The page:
All submitted stories can be found by going to MLB.com/mvpdad.

Bucs Bits

• After using Garrett Jones as the team's designated hitter in the first two games of the series, manager Clint Hurdle went with Andrew McCutchen as his choice to DH on Sunday. Hurdle also moved McCutchen up to the leadoff spot for the first time since May 24. McCutchen entered the day hitting .261 in 34 games as a leadoff hitter this season.

• Left fielder Jose Tabata was given the day off on Sunday. It was just the second off-day Tabata has had since May 13.

• As a part of Major League Baseball's initiative to raise prostate cancer awareness on Father's Day, Pirates players and staff wore blue wristbands and blue ribbon uniform decals on Sunday. The official lineup card for Sunday's game was also blue.

• With another four hits in a doubleheader on Saturday, Alex Presley now has 254 hits since the beginning of the 2010 season. In addition to leading the International League in hits this season, Presley ranks fourth in all of Minor League baseball in total hits since the start of 2010. The Pirates' decision to not yet add Presley to the big league bench is due to not wanting to leave Hurdle with only one backup infielder, general manager Neal Huntington confirmed on Sunday.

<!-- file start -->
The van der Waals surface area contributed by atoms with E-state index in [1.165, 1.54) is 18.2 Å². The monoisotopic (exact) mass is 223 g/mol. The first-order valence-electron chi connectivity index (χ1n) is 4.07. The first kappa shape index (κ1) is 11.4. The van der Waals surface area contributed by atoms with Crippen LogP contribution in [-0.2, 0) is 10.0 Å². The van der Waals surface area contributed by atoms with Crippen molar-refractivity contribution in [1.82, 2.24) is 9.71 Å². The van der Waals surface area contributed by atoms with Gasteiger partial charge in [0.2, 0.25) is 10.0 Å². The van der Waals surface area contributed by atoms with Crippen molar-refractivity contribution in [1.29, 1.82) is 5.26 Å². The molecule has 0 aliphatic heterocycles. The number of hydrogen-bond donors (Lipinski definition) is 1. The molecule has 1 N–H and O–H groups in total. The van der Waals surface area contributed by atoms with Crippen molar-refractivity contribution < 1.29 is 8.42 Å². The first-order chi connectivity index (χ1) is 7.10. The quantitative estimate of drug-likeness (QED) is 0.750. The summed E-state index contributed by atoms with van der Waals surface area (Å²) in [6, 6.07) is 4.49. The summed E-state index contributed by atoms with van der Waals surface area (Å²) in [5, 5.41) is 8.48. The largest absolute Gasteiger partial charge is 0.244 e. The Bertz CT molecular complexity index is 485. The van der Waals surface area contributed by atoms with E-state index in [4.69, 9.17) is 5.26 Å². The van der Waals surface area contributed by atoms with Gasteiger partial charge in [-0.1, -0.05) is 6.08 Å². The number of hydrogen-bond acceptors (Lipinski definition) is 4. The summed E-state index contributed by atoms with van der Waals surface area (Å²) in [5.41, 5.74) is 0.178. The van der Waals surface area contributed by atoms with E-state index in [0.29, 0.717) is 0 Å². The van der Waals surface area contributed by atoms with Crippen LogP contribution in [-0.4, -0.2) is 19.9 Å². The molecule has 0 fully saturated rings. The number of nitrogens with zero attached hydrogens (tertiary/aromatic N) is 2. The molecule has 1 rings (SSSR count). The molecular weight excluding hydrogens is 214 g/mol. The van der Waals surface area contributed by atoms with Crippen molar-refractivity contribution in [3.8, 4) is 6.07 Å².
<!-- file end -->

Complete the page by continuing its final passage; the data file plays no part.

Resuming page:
• Left-hander Donnie Veal has been promoted to Triple-A Indianapolis, where Veal will continue to regain his command after missing a year from Tommy John surgery. Huntington said the organization has not yet determined whether Veal's long-term role will be as a starter or reliever.

• Huntington confirmed that the Pirates have talked about whether it's worth pursuing recently released lefty Scott Kazmir, though the Pittsburgh GM wouldn't go into much more detail than that. "You always look at a guy who has been a first-round pick and think that maybe you can replenish the magic and push the right button," Huntington said. "While I can't sit here and tell you we have engaged in deep conversations, we've looked at it, we've considered it and we'll continue to do so."